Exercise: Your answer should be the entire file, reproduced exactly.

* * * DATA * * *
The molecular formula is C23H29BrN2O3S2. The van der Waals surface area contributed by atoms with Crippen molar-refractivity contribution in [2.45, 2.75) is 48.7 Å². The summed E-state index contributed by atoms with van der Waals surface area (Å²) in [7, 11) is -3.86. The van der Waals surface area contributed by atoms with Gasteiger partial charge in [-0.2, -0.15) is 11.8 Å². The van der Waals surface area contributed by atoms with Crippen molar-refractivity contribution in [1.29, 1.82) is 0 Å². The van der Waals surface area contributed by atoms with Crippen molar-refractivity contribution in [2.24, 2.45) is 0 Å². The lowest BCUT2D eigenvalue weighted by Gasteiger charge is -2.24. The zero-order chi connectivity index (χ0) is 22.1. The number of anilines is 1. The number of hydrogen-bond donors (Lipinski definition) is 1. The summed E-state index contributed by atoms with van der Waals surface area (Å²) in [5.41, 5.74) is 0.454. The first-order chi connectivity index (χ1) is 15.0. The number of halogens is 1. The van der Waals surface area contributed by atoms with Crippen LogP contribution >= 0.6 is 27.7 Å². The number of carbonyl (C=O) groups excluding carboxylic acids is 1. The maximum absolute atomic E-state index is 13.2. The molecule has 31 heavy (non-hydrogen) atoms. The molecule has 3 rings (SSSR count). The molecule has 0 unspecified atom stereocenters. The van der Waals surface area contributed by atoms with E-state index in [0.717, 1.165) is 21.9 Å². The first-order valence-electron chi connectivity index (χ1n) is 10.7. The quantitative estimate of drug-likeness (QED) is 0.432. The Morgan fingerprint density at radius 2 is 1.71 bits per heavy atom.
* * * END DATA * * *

The molecular formula is C23H29BrN2O3S2. The van der Waals surface area contributed by atoms with Crippen molar-refractivity contribution in [2.45, 2.75) is 48.7 Å². The summed E-state index contributed by atoms with van der Waals surface area (Å²) in [7, 11) is -3.86. The van der Waals surface area contributed by atoms with Gasteiger partial charge in [-0.2, -0.15) is 11.8 Å². The van der Waals surface area contributed by atoms with Crippen molar-refractivity contribution in [1.29, 1.82) is 0 Å². The van der Waals surface area contributed by atoms with Crippen molar-refractivity contribution in [2.24, 2.45) is 0 Å². The lowest BCUT2D eigenvalue weighted by Gasteiger charge is -2.24. The zero-order chi connectivity index (χ0) is 22.1. The number of anilines is 1. The number of hydrogen-bond donors (Lipinski definition) is 1. The summed E-state index contributed by atoms with van der Waals surface area (Å²) in [5.41, 5.74) is 0.454. The first-order chi connectivity index (χ1) is 15.0. The number of halogens is 1. The van der Waals surface area contributed by atoms with Crippen LogP contribution >= 0.6 is 27.7 Å². The number of carbonyl (C=O) groups excluding carboxylic acids is 1. The maximum absolute atomic E-state index is 13.2. The molecule has 31 heavy (non-hydrogen) atoms. The molecule has 3 rings (SSSR count). The molecule has 0 unspecified atom stereocenters. The van der Waals surface area contributed by atoms with E-state index in [0.717, 1.165) is 21.9 Å². The first-order valence-electron chi connectivity index (χ1n) is 10.7. The quantitative estimate of drug-likeness (QED) is 0.432. The Morgan fingerprint density at radius 2 is 1.71 bits per heavy atom.